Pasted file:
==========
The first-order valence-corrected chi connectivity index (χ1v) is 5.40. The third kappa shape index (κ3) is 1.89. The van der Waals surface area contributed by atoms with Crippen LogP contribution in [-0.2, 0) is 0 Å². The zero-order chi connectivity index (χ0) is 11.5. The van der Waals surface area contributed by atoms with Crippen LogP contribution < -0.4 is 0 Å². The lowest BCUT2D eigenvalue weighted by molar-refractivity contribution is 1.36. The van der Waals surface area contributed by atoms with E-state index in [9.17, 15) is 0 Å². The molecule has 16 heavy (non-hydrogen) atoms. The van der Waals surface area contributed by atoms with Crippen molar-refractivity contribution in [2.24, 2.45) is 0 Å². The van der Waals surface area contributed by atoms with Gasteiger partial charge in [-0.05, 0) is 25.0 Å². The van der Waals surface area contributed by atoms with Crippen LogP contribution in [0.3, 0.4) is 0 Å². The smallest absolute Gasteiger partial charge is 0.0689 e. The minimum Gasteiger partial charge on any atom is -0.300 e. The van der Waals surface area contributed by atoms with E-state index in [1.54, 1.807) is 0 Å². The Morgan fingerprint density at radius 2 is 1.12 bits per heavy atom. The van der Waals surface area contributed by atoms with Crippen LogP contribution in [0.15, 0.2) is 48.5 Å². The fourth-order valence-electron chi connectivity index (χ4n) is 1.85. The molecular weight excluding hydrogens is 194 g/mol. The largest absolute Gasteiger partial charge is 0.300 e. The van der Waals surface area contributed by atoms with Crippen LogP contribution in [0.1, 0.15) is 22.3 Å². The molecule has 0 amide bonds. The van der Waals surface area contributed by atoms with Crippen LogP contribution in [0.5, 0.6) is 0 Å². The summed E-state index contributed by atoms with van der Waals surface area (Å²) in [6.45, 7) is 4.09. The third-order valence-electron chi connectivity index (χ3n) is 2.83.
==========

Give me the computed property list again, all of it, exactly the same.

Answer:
The first-order valence-corrected chi connectivity index (χ1v) is 5.40. The third kappa shape index (κ3) is 1.89. The van der Waals surface area contributed by atoms with Crippen LogP contribution in [-0.2, 0) is 0 Å². The zero-order chi connectivity index (χ0) is 11.5. The van der Waals surface area contributed by atoms with Crippen LogP contribution < -0.4 is 0 Å². The lowest BCUT2D eigenvalue weighted by molar-refractivity contribution is 1.36. The van der Waals surface area contributed by atoms with E-state index in [9.17, 15) is 0 Å². The molecule has 16 heavy (non-hydrogen) atoms. The van der Waals surface area contributed by atoms with Crippen molar-refractivity contribution in [2.24, 2.45) is 0 Å². The van der Waals surface area contributed by atoms with Gasteiger partial charge in [-0.05, 0) is 25.0 Å². The van der Waals surface area contributed by atoms with Crippen LogP contribution in [0.3, 0.4) is 0 Å². The smallest absolute Gasteiger partial charge is 0.0689 e. The minimum Gasteiger partial charge on any atom is -0.300 e. The van der Waals surface area contributed by atoms with E-state index in [1.54, 1.807) is 0 Å². The Morgan fingerprint density at radius 2 is 1.12 bits per heavy atom. The van der Waals surface area contributed by atoms with Crippen LogP contribution in [0.15, 0.2) is 48.5 Å². The fourth-order valence-electron chi connectivity index (χ4n) is 1.85. The molecular weight excluding hydrogens is 194 g/mol. The largest absolute Gasteiger partial charge is 0.300 e. The van der Waals surface area contributed by atoms with Crippen LogP contribution in [0.1, 0.15) is 22.3 Å². The molecule has 0 amide bonds. The van der Waals surface area contributed by atoms with Crippen LogP contribution in [0.5, 0.6) is 0 Å². The summed E-state index contributed by atoms with van der Waals surface area (Å²) in [6.45, 7) is 4.09. The third-order valence-electron chi connectivity index (χ3n) is 2.83.